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The examples of mouse coat color, corn kernel color, and snapdragon ower petal color demonstrate that genes control the formation of enzymes, proteins that control the steps in biochemical pathways. For the most part, dominant alleles control functioning enzymes that catalyze biochemical steps. Recessive alleles often produce nonfunctioning enzymes that cannot catalyze speci c steps. Often a heterozygote is normal because one allele produces a functional enzyme; usually only half the enzyme quantity of the dominant homozygote is enough.The study of the relationship between genes and enzymes is generally called biochemical genetics because it involves the genetic control of biochemical pathways. A. E. Garrod, a British physician, pointed out this general concept of human gene action in Inborn Errors of Metabolism, published in 1909. Only nine years after Mendel was rediscovered, Garrod described several human conditions, such as albinism and alkaptonuria, that occur in individuals who are homozygous for recessive alleles (see g. 2.24).
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9:3:4 Figure 2.26
Flower color inheritance in snapdragons. This is an example of epistasis: an nn genotype masks the expression of alleles (EE, Ee, or ee) at the eosinea gene.
Table 2.4 Some Examples of Epistatic Interactions Among Alleles of Two Genes
Characteristic Corn and sweet pea color Mouse coat color Shepherd s purse seed capsule shape Summer squash shape Fowl color Phenotype of F1 Dihybrid (AaBb) Purple Agouti Triangular Disk White Phenotypic F2 Ratio Purple:white 9:7 Agouti:black:albino 9:3:4 Triangular:oval 15:1 Disk:sphere:elongate 9:6:1 White:colored 13:3
Tamarin: Principles of Genetics, Seventh Edition
II. Mendelism and the Chromosomal Theory
2. Mendel s Principles
The McGraw Hill Companies, 2001
Two Mendel s Principles
For example, people normally degrade homogentisic acid (alkapton) into maleylacetoacetic acid. Persons with the disease alkaptonuria are homozygous for a nonfunctional form of the enzyme essential to the process: homogentisic acid oxidase, found in the liver. Absence of this enzyme blocks the degradation reaction so that homogentisic acid builds up. This acid darkens upon oxidation. Thus, affected persons can be identi ed by the black color of their urine after its exposure to air. Eventually, alkaptonuria causes problems in the joints and a darkening of cartilage that is visible in the ears and the eye sclera.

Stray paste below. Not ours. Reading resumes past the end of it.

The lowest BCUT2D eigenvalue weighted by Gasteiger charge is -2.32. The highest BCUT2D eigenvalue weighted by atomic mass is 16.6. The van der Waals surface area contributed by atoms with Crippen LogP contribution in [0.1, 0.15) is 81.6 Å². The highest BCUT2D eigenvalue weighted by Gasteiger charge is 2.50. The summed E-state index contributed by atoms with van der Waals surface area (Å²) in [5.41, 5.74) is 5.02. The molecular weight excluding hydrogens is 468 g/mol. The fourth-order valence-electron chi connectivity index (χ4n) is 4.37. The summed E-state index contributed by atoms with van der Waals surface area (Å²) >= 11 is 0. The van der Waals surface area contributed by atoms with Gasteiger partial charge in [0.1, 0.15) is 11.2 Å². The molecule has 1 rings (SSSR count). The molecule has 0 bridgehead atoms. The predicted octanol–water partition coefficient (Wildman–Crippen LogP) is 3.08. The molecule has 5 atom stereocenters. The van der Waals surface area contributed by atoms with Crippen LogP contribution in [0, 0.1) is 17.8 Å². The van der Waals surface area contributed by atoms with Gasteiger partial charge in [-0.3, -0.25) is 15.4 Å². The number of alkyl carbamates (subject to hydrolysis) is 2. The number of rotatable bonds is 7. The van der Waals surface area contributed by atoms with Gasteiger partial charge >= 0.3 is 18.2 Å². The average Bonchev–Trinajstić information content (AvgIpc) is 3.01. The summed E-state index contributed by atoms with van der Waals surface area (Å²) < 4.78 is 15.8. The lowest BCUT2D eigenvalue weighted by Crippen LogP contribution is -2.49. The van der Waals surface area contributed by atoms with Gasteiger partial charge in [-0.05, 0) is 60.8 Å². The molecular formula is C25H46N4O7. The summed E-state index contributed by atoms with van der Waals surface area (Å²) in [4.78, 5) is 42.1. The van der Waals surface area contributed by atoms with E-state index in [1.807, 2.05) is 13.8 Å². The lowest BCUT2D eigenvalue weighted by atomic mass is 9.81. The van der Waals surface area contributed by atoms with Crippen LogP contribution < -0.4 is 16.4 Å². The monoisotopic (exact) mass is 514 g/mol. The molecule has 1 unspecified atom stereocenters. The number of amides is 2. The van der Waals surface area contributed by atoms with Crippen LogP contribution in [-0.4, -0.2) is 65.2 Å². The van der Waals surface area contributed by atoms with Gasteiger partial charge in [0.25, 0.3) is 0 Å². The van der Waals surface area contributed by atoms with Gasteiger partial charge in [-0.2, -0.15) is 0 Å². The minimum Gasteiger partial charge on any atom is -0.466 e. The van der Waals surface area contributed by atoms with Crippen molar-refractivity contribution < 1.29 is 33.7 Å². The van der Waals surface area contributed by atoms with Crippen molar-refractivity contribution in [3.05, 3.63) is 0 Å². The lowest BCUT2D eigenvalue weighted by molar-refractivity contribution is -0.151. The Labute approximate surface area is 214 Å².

One-Gene-One-Enzyme Hypothesis
Pioneering work in the concept that genes control the production of enzymes, which in turn control the steps in biochemical pathways, was done by George Beadle and Edward Tatum, who eventually shared the Nobel Prize for their work. They not only put forth the one-gene-oneenzyme hypothesis, but also used mutants to work out the details of biochemical pathways. In 1941, Beadle and Tatum were the rst scientists to isolate mutants with nutritional requirements that de ned steps in a biochemical pathway. In the early 1940s, they united the elds of biochemistry and genetics by using strains of a bread mold with speci c nutritional requirements to discover the steps in biochemical pathways in that organism. Through this century, the study of mutations has been the driving force in genetics. The process of mutation produces alleles that differ from the wild-type and shows us that a particular aspect of the phenotype is under genetic control. Beadle and Tatum used mutants to work out the steps in the biosynthesis of niacin (vitamin B3) in pink bread mold, Neurospora crassa. Normally, Neurospora synthesizes niacin via the pathway shown in gure 2.27. Beadle and Tatum isolated mutants that could not grow unless niacin was provided in
George W. Beadle (1903 89). Courtesy of the
Archives, California Institute of Technology.
Edward L. Tatum (1909 75). Courtesy of the
Proceedings for the National Academy of Sciences.
the culture medium; these mutants had enzyme de ciencies in the synthesizing pathway that ends with niacin. Thus, although wild-type Neurospora could grow on a medium without additives, the mutants could not. Beadle and Tatum had a general idea, based on the structure of niacin, as to what substances would be in the niacin biosynthesis pathway. They could thus make educated guesses as to what substances they might add to the culture medium to enable the mutants to grow. Mutant B (table 2.5), for example, could grow if given niacin or, alternatively, 3-hydroxyanthranilic acid. It could not grow if given only kynurenine. Thus, Beadle and Tatum knew that the B mutation affected the pathway between kynurenine and 3-hydroxyanthranilic acid. Similarly, mutant A could grow if given 3-hydroxyanthranilic acid or kynurenine instead of niacin. Therefore, these two prod-
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